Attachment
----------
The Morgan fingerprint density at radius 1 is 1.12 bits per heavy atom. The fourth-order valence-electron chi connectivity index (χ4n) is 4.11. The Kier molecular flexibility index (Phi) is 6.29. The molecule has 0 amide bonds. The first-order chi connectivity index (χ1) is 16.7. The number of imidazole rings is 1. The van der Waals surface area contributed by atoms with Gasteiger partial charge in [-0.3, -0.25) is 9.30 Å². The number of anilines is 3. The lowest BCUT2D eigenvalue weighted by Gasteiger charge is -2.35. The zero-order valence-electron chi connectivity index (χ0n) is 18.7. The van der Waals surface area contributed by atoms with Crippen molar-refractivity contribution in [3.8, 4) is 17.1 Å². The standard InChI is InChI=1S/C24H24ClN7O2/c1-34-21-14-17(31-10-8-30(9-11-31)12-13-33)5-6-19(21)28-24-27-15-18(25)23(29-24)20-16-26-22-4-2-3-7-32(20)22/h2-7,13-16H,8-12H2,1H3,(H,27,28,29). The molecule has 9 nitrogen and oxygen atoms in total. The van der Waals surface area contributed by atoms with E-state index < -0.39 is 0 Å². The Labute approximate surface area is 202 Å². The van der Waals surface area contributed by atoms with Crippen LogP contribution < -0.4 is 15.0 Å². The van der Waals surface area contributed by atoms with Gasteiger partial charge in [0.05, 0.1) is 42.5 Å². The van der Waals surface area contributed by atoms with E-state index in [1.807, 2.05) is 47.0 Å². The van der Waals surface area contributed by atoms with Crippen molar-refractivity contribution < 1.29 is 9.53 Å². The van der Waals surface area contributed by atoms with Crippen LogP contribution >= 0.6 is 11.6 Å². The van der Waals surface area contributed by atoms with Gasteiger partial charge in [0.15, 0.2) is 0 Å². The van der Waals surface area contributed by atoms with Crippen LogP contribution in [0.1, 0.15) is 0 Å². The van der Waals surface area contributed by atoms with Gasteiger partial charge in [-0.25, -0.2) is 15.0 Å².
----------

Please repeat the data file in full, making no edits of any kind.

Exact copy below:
The Morgan fingerprint density at radius 1 is 1.12 bits per heavy atom. The fourth-order valence-electron chi connectivity index (χ4n) is 4.11. The Kier molecular flexibility index (Phi) is 6.29. The molecule has 0 amide bonds. The first-order chi connectivity index (χ1) is 16.7. The number of imidazole rings is 1. The van der Waals surface area contributed by atoms with Gasteiger partial charge in [-0.3, -0.25) is 9.30 Å². The number of anilines is 3. The lowest BCUT2D eigenvalue weighted by Gasteiger charge is -2.35. The zero-order valence-electron chi connectivity index (χ0n) is 18.7. The van der Waals surface area contributed by atoms with Crippen molar-refractivity contribution in [3.8, 4) is 17.1 Å². The standard InChI is InChI=1S/C24H24ClN7O2/c1-34-21-14-17(31-10-8-30(9-11-31)12-13-33)5-6-19(21)28-24-27-15-18(25)23(29-24)20-16-26-22-4-2-3-7-32(20)22/h2-7,13-16H,8-12H2,1H3,(H,27,28,29). The molecule has 9 nitrogen and oxygen atoms in total. The van der Waals surface area contributed by atoms with E-state index < -0.39 is 0 Å². The Labute approximate surface area is 202 Å². The van der Waals surface area contributed by atoms with Crippen LogP contribution < -0.4 is 15.0 Å². The van der Waals surface area contributed by atoms with Gasteiger partial charge in [0.05, 0.1) is 42.5 Å². The van der Waals surface area contributed by atoms with E-state index in [1.807, 2.05) is 47.0 Å². The van der Waals surface area contributed by atoms with Crippen molar-refractivity contribution < 1.29 is 9.53 Å². The van der Waals surface area contributed by atoms with Crippen LogP contribution >= 0.6 is 11.6 Å². The van der Waals surface area contributed by atoms with Gasteiger partial charge in [0.15, 0.2) is 0 Å². The van der Waals surface area contributed by atoms with Crippen LogP contribution in [0.1, 0.15) is 0 Å². The van der Waals surface area contributed by atoms with Gasteiger partial charge in [-0.25, -0.2) is 15.0 Å².